Satellite measurements show that the area of the Greenland ice sheet that experiences melting has increased by around 16% over the last 30 years. Meanwhile, Arctic sea-ice extent shrunk to a record minimum in the summer of 2007; 39% less than the long-term average. The years of 2008 and 2005 were also extreme; on average the summer sea-ice extent has been decreasing at more than 10% per decade for the last 30 years.

Climate models indicate that melting of the Greenland ice sheet is likely to increase global sea level by around half a metre over the next 100 years or so. But there is a large degree of uncertainty in this estimate, as there may be feedback mechanisms that could speed or slow the melting process.

Asa Rennermalm from the University of California in Los Angeles, and her colleagues have been investigating one potential feedback mechanism that may be hastening ice-sheet melt. Using satellite data gathered over the last 30 years, they looked at the way that the Greenland ice sheet and surrounding sea ice have changed in size over time.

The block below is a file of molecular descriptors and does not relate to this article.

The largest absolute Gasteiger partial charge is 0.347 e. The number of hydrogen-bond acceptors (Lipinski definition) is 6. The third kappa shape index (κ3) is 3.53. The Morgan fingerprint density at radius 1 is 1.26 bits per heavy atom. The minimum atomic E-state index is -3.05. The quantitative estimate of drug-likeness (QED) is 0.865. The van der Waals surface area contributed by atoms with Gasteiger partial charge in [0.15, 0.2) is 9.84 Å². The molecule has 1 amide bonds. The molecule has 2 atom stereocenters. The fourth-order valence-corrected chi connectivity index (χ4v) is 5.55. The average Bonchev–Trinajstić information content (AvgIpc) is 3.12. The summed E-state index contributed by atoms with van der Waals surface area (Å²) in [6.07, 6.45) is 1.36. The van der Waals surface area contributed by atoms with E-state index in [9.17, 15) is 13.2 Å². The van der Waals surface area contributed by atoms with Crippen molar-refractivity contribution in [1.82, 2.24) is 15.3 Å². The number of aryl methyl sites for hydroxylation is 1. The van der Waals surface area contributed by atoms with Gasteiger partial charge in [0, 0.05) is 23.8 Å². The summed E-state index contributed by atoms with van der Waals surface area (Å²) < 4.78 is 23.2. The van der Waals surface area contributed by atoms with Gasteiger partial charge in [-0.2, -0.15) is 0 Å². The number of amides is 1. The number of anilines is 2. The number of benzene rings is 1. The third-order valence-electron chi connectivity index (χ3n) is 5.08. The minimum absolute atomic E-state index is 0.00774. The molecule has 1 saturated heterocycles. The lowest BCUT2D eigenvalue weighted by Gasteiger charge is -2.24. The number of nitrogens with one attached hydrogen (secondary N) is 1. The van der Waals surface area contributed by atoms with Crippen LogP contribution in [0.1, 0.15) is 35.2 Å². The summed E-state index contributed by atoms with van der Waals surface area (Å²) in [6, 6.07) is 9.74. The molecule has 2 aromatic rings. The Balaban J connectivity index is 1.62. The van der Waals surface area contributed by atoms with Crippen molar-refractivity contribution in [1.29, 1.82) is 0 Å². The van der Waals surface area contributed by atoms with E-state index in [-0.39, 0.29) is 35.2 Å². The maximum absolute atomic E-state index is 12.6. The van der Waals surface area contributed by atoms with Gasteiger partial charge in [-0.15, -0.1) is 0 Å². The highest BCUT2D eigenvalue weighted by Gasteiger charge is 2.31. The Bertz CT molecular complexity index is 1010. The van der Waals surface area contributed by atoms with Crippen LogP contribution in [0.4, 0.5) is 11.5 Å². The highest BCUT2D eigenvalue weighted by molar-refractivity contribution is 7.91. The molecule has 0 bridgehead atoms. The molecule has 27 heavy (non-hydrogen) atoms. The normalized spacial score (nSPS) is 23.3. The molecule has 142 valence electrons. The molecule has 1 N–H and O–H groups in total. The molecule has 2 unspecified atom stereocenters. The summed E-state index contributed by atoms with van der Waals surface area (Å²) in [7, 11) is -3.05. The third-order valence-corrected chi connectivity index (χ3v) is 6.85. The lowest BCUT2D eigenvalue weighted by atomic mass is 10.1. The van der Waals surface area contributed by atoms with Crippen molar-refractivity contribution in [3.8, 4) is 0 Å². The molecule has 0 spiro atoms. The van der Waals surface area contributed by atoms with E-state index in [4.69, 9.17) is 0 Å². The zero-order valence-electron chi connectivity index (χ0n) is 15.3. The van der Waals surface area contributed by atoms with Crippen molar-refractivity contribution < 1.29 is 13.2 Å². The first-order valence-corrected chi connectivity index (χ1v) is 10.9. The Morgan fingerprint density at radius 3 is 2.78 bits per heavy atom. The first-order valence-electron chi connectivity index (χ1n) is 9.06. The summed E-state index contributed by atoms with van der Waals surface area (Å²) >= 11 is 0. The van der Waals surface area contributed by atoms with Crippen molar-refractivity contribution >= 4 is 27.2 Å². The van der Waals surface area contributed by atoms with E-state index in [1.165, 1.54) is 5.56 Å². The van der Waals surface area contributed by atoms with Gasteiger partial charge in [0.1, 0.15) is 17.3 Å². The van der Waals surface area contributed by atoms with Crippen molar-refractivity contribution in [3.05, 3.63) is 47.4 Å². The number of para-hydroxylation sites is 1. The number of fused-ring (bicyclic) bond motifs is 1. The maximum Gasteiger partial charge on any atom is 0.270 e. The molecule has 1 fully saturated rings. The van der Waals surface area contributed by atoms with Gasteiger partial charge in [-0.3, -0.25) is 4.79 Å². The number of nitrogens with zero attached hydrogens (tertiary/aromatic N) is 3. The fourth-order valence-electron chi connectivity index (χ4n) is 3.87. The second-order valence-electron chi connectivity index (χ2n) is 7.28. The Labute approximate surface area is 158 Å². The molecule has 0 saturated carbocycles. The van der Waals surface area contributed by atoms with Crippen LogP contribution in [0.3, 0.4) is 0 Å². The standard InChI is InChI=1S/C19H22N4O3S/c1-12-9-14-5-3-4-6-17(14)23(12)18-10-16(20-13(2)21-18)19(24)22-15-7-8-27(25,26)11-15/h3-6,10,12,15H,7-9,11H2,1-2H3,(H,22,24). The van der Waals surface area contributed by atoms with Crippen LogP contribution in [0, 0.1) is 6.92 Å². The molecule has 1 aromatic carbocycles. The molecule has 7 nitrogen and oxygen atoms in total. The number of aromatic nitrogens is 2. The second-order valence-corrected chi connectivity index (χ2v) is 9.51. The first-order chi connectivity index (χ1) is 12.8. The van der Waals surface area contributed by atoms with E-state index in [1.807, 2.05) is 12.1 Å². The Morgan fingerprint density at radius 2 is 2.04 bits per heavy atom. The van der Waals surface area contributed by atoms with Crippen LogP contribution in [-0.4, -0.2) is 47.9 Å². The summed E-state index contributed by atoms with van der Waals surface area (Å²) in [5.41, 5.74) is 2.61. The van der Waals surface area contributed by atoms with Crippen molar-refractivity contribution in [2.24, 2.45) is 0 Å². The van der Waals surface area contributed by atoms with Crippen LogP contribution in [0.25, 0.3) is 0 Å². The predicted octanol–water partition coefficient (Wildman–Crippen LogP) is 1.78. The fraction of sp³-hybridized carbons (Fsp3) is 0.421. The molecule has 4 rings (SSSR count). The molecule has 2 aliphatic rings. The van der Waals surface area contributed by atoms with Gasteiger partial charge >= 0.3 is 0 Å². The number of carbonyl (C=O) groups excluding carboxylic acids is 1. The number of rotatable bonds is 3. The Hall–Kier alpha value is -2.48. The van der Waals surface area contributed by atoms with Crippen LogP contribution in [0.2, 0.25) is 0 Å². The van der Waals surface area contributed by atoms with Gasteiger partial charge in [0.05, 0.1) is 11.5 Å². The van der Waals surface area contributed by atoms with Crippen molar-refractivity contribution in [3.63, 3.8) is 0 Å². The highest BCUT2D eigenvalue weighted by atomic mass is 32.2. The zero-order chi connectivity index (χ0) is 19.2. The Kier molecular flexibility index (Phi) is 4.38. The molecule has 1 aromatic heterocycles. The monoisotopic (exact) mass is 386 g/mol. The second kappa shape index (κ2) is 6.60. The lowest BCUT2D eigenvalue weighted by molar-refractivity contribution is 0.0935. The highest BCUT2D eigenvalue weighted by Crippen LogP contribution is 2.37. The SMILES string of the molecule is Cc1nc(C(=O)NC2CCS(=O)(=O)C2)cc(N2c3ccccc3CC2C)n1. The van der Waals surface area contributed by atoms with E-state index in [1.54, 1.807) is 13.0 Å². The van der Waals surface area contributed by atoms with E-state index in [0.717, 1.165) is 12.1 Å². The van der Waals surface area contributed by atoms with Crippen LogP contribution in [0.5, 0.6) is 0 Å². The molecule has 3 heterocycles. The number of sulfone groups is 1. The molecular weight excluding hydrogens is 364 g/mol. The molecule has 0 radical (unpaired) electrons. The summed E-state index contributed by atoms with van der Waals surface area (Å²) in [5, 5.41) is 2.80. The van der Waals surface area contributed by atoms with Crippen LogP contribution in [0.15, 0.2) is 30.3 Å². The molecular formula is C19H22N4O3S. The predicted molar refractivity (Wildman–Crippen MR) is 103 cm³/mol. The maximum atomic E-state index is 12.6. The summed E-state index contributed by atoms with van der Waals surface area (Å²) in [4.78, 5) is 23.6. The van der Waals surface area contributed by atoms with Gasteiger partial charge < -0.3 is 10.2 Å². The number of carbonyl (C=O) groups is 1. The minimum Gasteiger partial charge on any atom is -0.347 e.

They found a strong covariance between sea-ice extent and Greenland ice-sheet melt, particularly in the late summer of each year. The smaller the sea ice extent, the greater the rate of melting of the ice sheet. "They appear to work in concert," Rennermalm told environmentalresearchweb.

Not all regions of the ice sheet showed this covariance, but where it did occur – in the west and the southwest – it was very strong.

"We think that the presence or absence of sea ice may be influencing the surface climate over the ocean," said Rennermalm. Sea ice tends to cool and dry the air above it, whereas open-ocean is associated with warmer and wetter air. "With a favourable wind direction the lack of ice could act as an agent for bringing warm air to the ice sheet, increasing the rate of melting," she explained.

Right now all eyes are on the Jakobshavn ice-stream in Western Greenland, which lies just north of the current area of maximum melting – the Kangerlussuaq region. Models suggest that sea-ice retreat is going to march northwards. If so, the Jakobshavn ice-stream should be the next region to be hit. "It is a sweet spot for detecting the link," said Rennermalm.

The findings are published in Environmental Research Letters.